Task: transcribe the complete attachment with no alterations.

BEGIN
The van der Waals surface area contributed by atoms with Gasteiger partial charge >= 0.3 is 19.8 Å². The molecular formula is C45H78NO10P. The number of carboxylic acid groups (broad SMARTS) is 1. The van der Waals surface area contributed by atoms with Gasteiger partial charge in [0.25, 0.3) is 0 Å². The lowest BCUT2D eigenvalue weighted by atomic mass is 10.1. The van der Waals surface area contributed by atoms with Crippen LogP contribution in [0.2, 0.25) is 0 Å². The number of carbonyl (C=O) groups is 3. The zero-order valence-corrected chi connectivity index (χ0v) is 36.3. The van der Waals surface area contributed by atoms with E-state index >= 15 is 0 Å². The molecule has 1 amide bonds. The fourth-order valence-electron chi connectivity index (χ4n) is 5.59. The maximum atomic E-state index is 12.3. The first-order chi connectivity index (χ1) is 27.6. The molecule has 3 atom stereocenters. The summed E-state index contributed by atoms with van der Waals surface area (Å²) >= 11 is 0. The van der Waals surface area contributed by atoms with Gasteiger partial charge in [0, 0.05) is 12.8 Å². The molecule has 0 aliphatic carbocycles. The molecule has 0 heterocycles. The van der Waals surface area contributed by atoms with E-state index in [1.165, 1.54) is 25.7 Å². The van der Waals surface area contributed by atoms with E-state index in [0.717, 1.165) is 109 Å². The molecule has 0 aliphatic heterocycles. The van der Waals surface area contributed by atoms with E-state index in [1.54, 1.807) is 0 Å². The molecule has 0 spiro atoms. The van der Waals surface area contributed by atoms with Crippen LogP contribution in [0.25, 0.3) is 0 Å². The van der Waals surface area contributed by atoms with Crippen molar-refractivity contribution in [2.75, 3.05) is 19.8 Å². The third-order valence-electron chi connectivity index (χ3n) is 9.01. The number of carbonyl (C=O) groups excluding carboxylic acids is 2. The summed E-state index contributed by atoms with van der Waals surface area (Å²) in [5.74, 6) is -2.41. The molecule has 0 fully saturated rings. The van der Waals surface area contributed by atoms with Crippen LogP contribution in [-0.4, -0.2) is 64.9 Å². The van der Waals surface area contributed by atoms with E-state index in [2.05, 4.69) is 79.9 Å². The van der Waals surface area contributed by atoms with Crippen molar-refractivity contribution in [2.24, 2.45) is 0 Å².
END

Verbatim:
The van der Waals surface area contributed by atoms with Gasteiger partial charge >= 0.3 is 19.8 Å². The molecular formula is C45H78NO10P. The number of carboxylic acid groups (broad SMARTS) is 1. The van der Waals surface area contributed by atoms with Gasteiger partial charge in [0.25, 0.3) is 0 Å². The lowest BCUT2D eigenvalue weighted by atomic mass is 10.1. The van der Waals surface area contributed by atoms with Crippen LogP contribution in [0.2, 0.25) is 0 Å². The number of carbonyl (C=O) groups is 3. The zero-order valence-corrected chi connectivity index (χ0v) is 36.3. The van der Waals surface area contributed by atoms with E-state index >= 15 is 0 Å². The molecule has 1 amide bonds. The fourth-order valence-electron chi connectivity index (χ4n) is 5.59. The maximum atomic E-state index is 12.3. The first-order chi connectivity index (χ1) is 27.6. The molecule has 3 atom stereocenters. The summed E-state index contributed by atoms with van der Waals surface area (Å²) >= 11 is 0. The van der Waals surface area contributed by atoms with Gasteiger partial charge in [0, 0.05) is 12.8 Å². The molecule has 0 aliphatic carbocycles. The molecule has 0 heterocycles. The van der Waals surface area contributed by atoms with E-state index in [1.165, 1.54) is 25.7 Å². The van der Waals surface area contributed by atoms with E-state index in [0.717, 1.165) is 109 Å². The molecule has 0 aliphatic heterocycles. The van der Waals surface area contributed by atoms with E-state index in [1.54, 1.807) is 0 Å². The molecule has 0 spiro atoms. The van der Waals surface area contributed by atoms with Crippen LogP contribution in [0.25, 0.3) is 0 Å². The van der Waals surface area contributed by atoms with Crippen molar-refractivity contribution in [2.75, 3.05) is 19.8 Å². The third-order valence-electron chi connectivity index (χ3n) is 9.01. The number of carbonyl (C=O) groups excluding carboxylic acids is 2. The summed E-state index contributed by atoms with van der Waals surface area (Å²) in [5.74, 6) is -2.41. The molecule has 0 fully saturated rings. The van der Waals surface area contributed by atoms with Crippen LogP contribution in [-0.4, -0.2) is 64.9 Å². The van der Waals surface area contributed by atoms with E-state index in [2.05, 4.69) is 79.9 Å². The van der Waals surface area contributed by atoms with Crippen molar-refractivity contribution in [2.24, 2.45) is 0 Å².